GWCT at major Scottish conference on curlew conservation


Thursday 27 September sees the gathering of a number of experts in various aspects of curlew life-history at Battleby near Perth, for discussions on how we reverse the worrying declines of curlew in the UK and Scotland in particular.

Organised by Mary Colwell and an array of other organisations, including GWCT, it aims to address the 59% decline in curlew in Scotland over the last 20 years – a massive 16% in the last five years alone – and what action is needed to save the species. This is the latest in a series of such meetings with others held in Northern Ireland, England and Wales.


The decline in curlew, especially in the last five years, appears to be most severe in Scotland and Wales, but research to date suggests the primary causes are the same across most of the UK: loss or degradation of breeding habitat and low breeding productivity because of predation on eggs and chicks by generalist predators. Dave Parish, GWCT’s head of lowland research in Scotland and at GWSDF Auchnerran, will be speaking at the conference on the potential use of predator control as a tool for increasing productivity.

Dave said “I am delighted to have been asked to contribute to this very important meeting. We know from research that GWCT did at Otterburn that good predator control can result in an increase in the number of curlew chicks produced in an area and that this in turn can drive an increase in curlew populations. It is important that land managers have this tool available to them and are appropriately trained if they are new to predator control, as this can result in very fast improvements in curlew fortunes when done properly.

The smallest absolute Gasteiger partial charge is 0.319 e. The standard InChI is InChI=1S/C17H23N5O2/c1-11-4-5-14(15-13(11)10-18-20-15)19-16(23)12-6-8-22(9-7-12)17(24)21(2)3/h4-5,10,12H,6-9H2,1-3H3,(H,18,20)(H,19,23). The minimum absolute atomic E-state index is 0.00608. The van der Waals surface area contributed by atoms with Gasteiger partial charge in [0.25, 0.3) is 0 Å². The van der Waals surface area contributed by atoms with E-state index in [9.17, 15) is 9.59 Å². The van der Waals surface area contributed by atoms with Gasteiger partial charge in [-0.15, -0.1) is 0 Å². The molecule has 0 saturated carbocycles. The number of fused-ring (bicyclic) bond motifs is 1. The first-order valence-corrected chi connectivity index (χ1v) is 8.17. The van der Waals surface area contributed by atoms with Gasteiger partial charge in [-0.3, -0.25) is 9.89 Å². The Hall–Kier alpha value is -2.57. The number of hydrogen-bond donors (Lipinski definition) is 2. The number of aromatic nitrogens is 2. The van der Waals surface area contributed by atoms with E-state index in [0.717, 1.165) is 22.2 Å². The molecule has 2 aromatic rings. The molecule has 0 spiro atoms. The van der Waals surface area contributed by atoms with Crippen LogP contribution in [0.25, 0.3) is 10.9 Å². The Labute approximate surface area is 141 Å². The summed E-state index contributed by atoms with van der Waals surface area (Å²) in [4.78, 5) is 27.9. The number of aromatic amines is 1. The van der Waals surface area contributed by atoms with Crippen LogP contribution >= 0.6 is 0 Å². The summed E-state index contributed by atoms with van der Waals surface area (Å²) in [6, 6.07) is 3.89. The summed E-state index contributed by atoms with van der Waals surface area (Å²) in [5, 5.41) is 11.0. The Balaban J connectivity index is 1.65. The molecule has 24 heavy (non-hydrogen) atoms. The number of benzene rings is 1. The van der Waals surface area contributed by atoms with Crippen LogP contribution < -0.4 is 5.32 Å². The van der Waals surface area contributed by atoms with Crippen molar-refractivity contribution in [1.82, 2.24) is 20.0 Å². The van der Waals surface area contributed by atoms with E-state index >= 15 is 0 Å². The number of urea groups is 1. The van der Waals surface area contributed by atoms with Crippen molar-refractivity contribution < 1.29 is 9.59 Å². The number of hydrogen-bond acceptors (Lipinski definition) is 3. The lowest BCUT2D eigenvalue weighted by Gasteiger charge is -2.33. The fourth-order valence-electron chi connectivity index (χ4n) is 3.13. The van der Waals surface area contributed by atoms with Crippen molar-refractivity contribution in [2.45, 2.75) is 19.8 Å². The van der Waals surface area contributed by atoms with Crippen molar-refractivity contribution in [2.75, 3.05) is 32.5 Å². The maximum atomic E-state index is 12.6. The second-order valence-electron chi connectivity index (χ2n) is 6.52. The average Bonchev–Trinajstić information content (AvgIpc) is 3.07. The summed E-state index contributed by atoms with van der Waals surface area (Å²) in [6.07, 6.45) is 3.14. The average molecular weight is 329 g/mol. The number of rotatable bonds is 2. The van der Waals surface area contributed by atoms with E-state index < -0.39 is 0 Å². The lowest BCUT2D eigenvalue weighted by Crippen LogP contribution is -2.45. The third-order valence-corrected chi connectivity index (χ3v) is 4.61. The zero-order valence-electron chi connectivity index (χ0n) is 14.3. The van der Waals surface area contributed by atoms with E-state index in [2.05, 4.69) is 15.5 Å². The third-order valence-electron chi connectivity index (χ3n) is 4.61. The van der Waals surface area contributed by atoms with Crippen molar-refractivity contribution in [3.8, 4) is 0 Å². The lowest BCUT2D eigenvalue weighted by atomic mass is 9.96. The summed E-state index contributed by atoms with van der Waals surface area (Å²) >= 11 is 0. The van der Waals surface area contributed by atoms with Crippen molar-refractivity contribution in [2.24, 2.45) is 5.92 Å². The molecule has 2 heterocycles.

With input from researchers, conservationists, land managers, the Scottish Parliament and collaborative work through the Working for Waders initiative, which GWCT is involved in, we hope the meeting will produce an agreed action plan with appropriate support to see it implemented where it’s needed in Scotland.



at 16:11 on 25/09/2018 by Philip Fairless

Hi, I am dismayed that no recognition is being given to the damage that wind turbines are having on Curlew numbers. My wife and I witnessed the tragic death of a Curlew at the blades of one of the turbines at Wingates in Northumberland where they had been erected on Curlew breeding and feeding land. I am also told in confidence by the head keeper on a large estate that they regularly have to sweep up dead birds from under the turbines, including Curlews and Hen Harriers. This estate was known to host both birds as breeders and feeders, indeed, the RSPB had just a few years ago monitered a Harrier nest on the estate which successfully fledged. They built the turbines after that with this information to hand. Incredible!

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